"?tomo?s Exploding Cities ? The Intersection of Class and City in ?tomo Katsuhiro?s Works Before, During, and After the Bubble Economy in Japan"
, in Daniel Marques Sampaio & Michael Heilgemeir, in Between Texts and Cities, Serie Writing Visual Culture, Vol. 6, 2015
?tomo?s Exploding Cities ? The Intersection of Class and City in ?tomo Katsuhiro?s Works Before, During, and After the Bubble Economy in Japan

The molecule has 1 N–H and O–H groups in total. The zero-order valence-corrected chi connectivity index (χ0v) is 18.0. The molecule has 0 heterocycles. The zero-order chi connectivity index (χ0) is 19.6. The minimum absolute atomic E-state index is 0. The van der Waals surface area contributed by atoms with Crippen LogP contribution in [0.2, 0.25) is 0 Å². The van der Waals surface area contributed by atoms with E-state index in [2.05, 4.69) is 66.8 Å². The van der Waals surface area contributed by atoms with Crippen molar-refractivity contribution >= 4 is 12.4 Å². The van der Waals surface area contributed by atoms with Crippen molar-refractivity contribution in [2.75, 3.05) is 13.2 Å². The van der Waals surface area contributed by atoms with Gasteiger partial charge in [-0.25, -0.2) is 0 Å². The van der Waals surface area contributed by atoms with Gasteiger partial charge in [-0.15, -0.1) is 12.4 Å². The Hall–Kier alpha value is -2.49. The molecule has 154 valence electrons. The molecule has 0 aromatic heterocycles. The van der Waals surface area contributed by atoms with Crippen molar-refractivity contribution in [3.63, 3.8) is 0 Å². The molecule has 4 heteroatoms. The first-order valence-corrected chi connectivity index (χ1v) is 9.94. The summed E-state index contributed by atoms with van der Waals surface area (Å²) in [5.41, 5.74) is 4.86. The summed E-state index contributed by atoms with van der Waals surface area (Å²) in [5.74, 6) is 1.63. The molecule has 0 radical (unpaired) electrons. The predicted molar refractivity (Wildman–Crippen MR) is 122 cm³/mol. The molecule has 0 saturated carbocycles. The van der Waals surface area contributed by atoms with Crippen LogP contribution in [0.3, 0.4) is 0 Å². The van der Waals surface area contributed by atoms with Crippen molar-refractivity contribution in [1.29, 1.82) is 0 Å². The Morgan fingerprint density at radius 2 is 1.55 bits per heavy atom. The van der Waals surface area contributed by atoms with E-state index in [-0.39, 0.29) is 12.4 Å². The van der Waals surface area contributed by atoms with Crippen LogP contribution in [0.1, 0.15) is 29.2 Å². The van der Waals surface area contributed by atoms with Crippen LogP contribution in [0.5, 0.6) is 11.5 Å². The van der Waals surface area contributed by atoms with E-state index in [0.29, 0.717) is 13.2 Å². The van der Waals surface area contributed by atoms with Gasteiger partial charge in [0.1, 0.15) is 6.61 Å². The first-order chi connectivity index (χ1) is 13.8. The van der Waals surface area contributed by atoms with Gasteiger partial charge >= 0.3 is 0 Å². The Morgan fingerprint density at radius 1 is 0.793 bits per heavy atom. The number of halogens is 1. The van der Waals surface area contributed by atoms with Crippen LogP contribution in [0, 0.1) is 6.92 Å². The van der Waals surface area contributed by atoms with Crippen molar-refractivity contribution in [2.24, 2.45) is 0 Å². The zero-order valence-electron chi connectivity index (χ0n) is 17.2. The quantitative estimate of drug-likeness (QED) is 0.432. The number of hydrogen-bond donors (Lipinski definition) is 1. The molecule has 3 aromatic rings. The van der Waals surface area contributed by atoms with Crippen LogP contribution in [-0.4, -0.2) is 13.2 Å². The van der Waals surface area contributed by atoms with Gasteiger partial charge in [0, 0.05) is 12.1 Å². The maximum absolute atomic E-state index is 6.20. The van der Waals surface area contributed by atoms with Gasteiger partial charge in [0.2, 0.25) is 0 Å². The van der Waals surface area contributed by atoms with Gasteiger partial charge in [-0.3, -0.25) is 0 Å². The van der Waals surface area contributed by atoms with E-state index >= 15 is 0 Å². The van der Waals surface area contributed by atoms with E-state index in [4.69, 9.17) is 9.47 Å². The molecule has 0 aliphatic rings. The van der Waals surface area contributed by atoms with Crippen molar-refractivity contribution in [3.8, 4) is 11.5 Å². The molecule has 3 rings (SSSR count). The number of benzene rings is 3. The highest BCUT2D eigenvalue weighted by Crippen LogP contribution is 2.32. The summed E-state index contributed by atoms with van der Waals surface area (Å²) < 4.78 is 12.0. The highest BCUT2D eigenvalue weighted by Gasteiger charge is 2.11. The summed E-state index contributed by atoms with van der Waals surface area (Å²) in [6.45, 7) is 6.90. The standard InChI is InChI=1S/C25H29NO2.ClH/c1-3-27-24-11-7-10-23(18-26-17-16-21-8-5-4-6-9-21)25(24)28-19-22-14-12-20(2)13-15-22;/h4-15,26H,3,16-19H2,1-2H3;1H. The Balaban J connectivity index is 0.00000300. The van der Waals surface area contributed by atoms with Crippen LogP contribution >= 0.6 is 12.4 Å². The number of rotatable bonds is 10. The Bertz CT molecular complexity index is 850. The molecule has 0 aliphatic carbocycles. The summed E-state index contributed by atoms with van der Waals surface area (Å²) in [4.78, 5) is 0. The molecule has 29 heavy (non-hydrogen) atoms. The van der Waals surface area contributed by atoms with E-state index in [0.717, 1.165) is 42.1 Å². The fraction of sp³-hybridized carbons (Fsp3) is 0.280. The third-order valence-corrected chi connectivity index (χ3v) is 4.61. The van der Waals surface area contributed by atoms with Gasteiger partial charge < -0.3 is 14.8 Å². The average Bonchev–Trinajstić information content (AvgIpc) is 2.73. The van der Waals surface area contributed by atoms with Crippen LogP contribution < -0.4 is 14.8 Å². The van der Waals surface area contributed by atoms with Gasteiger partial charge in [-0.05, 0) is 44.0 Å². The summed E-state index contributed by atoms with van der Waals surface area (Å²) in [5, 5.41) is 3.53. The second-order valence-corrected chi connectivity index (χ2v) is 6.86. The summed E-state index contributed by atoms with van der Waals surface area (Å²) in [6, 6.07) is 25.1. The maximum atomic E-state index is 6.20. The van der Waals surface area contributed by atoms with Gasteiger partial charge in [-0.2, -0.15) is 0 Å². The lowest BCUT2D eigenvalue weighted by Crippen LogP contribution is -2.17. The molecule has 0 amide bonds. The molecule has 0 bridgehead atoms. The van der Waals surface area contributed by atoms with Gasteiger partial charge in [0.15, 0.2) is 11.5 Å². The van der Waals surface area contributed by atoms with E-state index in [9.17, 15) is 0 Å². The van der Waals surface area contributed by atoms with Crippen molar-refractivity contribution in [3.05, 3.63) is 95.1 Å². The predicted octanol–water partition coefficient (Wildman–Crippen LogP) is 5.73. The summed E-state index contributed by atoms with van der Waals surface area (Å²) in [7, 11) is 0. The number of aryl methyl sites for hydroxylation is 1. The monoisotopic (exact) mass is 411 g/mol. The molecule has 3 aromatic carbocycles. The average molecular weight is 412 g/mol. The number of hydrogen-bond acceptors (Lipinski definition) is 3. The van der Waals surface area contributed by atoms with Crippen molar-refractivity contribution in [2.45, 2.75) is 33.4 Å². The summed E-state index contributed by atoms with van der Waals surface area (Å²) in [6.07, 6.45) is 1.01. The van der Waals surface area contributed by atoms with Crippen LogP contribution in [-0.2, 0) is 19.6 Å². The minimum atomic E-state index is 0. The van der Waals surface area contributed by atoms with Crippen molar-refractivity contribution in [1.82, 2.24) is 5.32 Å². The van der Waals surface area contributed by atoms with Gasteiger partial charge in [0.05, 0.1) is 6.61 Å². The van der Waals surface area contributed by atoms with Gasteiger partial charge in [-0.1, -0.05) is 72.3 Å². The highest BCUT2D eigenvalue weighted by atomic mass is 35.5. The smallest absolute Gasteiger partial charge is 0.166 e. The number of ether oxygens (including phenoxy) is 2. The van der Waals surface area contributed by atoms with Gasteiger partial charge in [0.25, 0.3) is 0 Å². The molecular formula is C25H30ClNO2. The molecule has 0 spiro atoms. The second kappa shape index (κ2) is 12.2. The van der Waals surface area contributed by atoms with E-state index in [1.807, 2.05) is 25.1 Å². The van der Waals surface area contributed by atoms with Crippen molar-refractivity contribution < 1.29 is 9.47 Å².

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In one of ?tomo Katsuhiro?s interviews held during the sponsoring events for Metropolis (2001) he stated that, characters aside, the city itself was a driving force behind his initial concept. ?tomo wanted a city that felt ?alive? on the one hand, but that he could gleefully ?completely destroy? on the other. Although the artist is neither a stranger to ?exploding cities? in a figurative (i. e. exploding population) nor in a literal sense, the ways he imagined his cityscapes changed bit by bit. Considering the essential position held by the apocalyptic idea as a key-image in both political and pop-cultural discourse during the Lost Decades, as the years following the burst of the bubble economy are known, ?tomo?s works open up the possibility to examine how the image of urban landscape and its destruction are interconnected with the discourse of class (or with its vanishing and re-emerging) in Japan during the 1980s and 1990s. By looking at D?mu (1980-1981), Akira (1982-1990; 1988), and Metropolis, one can not only approach the image of the (exploding) city and its possible change over time, but also the shift in discussion of class in the once called ?classless society?.